Hoodie-wearing youth caught on camera urinating on navy war memorial

Hoodie-wearing youth is caught on camera urinating on war memorial that remembers 25,000 navy war dead

  • Man pictured relieving himself on Naval Memorial in Portsmouth, Hampshire 
  • Memorial commemorates 25,000 fallen sailors of First and Second World War
  • Disgusted veterans have said memorial is deteriorating due to being urinated on

A hoodie-wearing youth has caused outrage after he was pictured urinating on a war memorial honouring 25,000 servicemen who fell while defending Britain.

The man was caught on camera relieving himself against The Naval Memorial in Portsmouth, Hampshire, which commemorates around 10,000 fallen sailors of the First World War and almost 15,000 of the Second World War.

Veterans today voiced their disgust at the antics and complained that the stone of the memorial is actually deteriorating due to how often it is urinated on.

The shocking scene is the latest in a year-long saga which has seen anti-social thugs desecrating the ‘nationally important’ monument on the Naval city’s seafront during lockdown.

A youth is pictured urinating in The Naval Memorial in Portsmouth, Hampshire, which commemorates around 10,000 fallen sailors of the First World War and almost 15,000 of the Second World War

There are now calls for CCTV cameras to be installed at the site as part of a clampdown.

Royal Navy veteran Chris Purcell, of Portsmouth, lost 20 of his crewmates when his warship, destroyer HMS Sheffield, was sunk by an Exocet missile during the Falklands War.

The 61-year-old said: ‘I’m disgusted at what’s happened. These yobs are the lowest of the low. It makes my blood boil.

‘People like this honoured at these memorials paid the ultimate sacrifice so we can live the life we have got today.

‘These yobs just haven’t got a clue. Everyone – civilian, veteran, politician – will be up in arms over this.’

Councillor Gerald Vernon-Jackson, leader of the city council, branded the incident ‘disrespectful’. Pictured: Remembrance Sunday at The Portsmouth Naval Memorial

Fellow local resident Nick Pellatt, who has been crusading for tougher measures to defend the seafront tribute, said: ‘I’m disgusted and angry at how many people are doing this. It’s backward and selfish.

‘People are urinating on the name plaques of people honoured at the war memorial. It’s getting to the point that the stonework is being damaged because of the ammonia in the urine.

‘The memorial absolutely stinks at the moment because it’s been heavily weed on. It’s disgraceful. Something needs to be done to stop this.’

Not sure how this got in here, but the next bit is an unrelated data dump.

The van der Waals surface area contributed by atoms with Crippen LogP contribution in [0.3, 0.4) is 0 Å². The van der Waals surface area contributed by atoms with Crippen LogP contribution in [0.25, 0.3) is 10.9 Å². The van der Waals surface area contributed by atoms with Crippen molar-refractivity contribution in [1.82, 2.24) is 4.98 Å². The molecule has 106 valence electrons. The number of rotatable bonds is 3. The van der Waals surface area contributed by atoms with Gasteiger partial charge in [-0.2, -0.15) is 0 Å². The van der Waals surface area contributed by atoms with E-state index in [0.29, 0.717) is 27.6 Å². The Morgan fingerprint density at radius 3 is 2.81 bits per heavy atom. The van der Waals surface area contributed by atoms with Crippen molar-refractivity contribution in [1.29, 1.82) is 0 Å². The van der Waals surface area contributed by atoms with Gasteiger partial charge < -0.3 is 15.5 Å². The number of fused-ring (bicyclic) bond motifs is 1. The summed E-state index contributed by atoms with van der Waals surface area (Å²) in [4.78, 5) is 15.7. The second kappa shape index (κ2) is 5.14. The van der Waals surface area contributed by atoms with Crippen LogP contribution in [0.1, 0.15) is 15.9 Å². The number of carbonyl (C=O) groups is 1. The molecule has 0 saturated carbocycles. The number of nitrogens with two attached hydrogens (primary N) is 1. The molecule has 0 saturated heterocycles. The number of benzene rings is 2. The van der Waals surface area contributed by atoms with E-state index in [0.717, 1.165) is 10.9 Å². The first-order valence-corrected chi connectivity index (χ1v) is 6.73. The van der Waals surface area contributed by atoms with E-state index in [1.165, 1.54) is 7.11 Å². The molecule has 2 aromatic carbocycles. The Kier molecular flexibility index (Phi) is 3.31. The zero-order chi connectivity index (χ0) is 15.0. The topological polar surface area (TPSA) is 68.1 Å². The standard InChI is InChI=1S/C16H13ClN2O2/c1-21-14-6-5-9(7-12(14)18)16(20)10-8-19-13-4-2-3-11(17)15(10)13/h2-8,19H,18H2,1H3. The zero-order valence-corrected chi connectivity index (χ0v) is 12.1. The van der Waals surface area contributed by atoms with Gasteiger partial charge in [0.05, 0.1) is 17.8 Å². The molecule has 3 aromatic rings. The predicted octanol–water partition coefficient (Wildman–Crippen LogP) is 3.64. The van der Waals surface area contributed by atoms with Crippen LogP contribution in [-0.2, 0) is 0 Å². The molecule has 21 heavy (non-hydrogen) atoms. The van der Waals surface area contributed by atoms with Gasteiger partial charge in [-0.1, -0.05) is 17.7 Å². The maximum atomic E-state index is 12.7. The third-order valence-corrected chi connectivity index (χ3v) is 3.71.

Councillor Donna Jones, is head of Portsmouth’s Conservative group at Portsmouth City Council.

The former city council leader said: ‘This is the ultimate insult to many people across the city. Those that have done this should hold their heads in shame.’

The shocking scene is the latest in a year-long saga which has seen anti-social thugs desecrating the nationally important monument on the Naval city’s seafront during lockdown. Pictured in June 2020

Stephen Morgan, Portsmouth South MP and Labour’s shadow armed forces minister, was also appalled.

‘Portsmouth Naval Memorial is an invaluable part of our city’s heritage and desecrating it in this way will cause untold hurt to our local families,’ he added.

‘Incidents like this at our city’s historic landmarks have unfortunately been too commonplace and it must be urgently sorted now without delay.’

A Service on Remembrance Sunday held at The Portsmouth Naval Memorial on Southsea Common, that commemorates all those lost at sea in WW1 and WW11

Councillor Gerald Vernon-Jackson, leader of the city council, branded the incident ‘disrespectful’ adding: ‘This monument honours the tens of thousands of men killed during the First and Second World War who paid the ultimate sacrifice to keep this country free.

‘We will do whatever we can to try and make sure people treat this really important monument the respect it deserves.’

However, he said installing CCTV ‘wasn’t practical’ given that offenders tended to use sheltered parts of the monument where roofs were ‘low enough for cameras to be ripped down’.

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